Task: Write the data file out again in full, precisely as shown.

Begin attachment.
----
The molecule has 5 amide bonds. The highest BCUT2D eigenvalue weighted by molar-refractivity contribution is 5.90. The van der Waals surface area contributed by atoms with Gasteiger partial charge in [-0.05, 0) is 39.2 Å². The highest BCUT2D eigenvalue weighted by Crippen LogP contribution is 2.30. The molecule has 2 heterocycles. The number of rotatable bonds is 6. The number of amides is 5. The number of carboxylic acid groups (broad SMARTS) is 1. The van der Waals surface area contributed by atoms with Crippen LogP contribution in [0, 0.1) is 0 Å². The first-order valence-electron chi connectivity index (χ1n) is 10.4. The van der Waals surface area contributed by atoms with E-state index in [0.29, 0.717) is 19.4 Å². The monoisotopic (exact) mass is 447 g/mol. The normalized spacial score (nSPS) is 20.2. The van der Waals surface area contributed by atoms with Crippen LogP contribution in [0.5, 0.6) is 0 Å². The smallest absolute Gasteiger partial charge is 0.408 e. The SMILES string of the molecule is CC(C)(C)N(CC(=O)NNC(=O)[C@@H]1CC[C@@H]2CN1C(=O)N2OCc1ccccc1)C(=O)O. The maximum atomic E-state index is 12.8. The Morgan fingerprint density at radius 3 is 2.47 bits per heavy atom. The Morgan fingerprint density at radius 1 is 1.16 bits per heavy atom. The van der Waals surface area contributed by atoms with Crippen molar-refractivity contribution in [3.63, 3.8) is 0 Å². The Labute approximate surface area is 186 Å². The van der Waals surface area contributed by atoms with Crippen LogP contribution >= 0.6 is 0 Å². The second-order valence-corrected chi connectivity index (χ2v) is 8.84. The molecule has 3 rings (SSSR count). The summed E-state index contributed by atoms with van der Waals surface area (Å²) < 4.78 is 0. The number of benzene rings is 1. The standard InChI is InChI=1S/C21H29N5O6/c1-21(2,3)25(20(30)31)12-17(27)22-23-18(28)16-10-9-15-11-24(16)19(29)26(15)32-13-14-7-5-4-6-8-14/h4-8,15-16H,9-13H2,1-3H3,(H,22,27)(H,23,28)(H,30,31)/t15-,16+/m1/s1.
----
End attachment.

The molecule has 5 amide bonds. The highest BCUT2D eigenvalue weighted by molar-refractivity contribution is 5.90. The van der Waals surface area contributed by atoms with Gasteiger partial charge in [-0.05, 0) is 39.2 Å². The highest BCUT2D eigenvalue weighted by Crippen LogP contribution is 2.30. The molecule has 2 heterocycles. The number of rotatable bonds is 6. The number of amides is 5. The number of carboxylic acid groups (broad SMARTS) is 1. The van der Waals surface area contributed by atoms with Crippen LogP contribution in [0, 0.1) is 0 Å². The first-order valence-electron chi connectivity index (χ1n) is 10.4. The van der Waals surface area contributed by atoms with E-state index in [0.29, 0.717) is 19.4 Å². The monoisotopic (exact) mass is 447 g/mol. The normalized spacial score (nSPS) is 20.2. The van der Waals surface area contributed by atoms with Crippen LogP contribution in [0.5, 0.6) is 0 Å². The smallest absolute Gasteiger partial charge is 0.408 e. The SMILES string of the molecule is CC(C)(C)N(CC(=O)NNC(=O)[C@@H]1CC[C@@H]2CN1C(=O)N2OCc1ccccc1)C(=O)O. The maximum atomic E-state index is 12.8. The Morgan fingerprint density at radius 3 is 2.47 bits per heavy atom. The Morgan fingerprint density at radius 1 is 1.16 bits per heavy atom. The van der Waals surface area contributed by atoms with Crippen molar-refractivity contribution in [3.63, 3.8) is 0 Å². The Labute approximate surface area is 186 Å². The van der Waals surface area contributed by atoms with Crippen LogP contribution >= 0.6 is 0 Å². The second-order valence-corrected chi connectivity index (χ2v) is 8.84. The molecule has 3 rings (SSSR count). The summed E-state index contributed by atoms with van der Waals surface area (Å²) < 4.78 is 0. The number of benzene rings is 1. The standard InChI is InChI=1S/C21H29N5O6/c1-21(2,3)25(20(30)31)12-17(27)22-23-18(28)16-10-9-15-11-24(16)19(29)26(15)32-13-14-7-5-4-6-8-14/h4-8,15-16H,9-13H2,1-3H3,(H,22,27)(H,23,28)(H,30,31)/t15-,16+/m1/s1.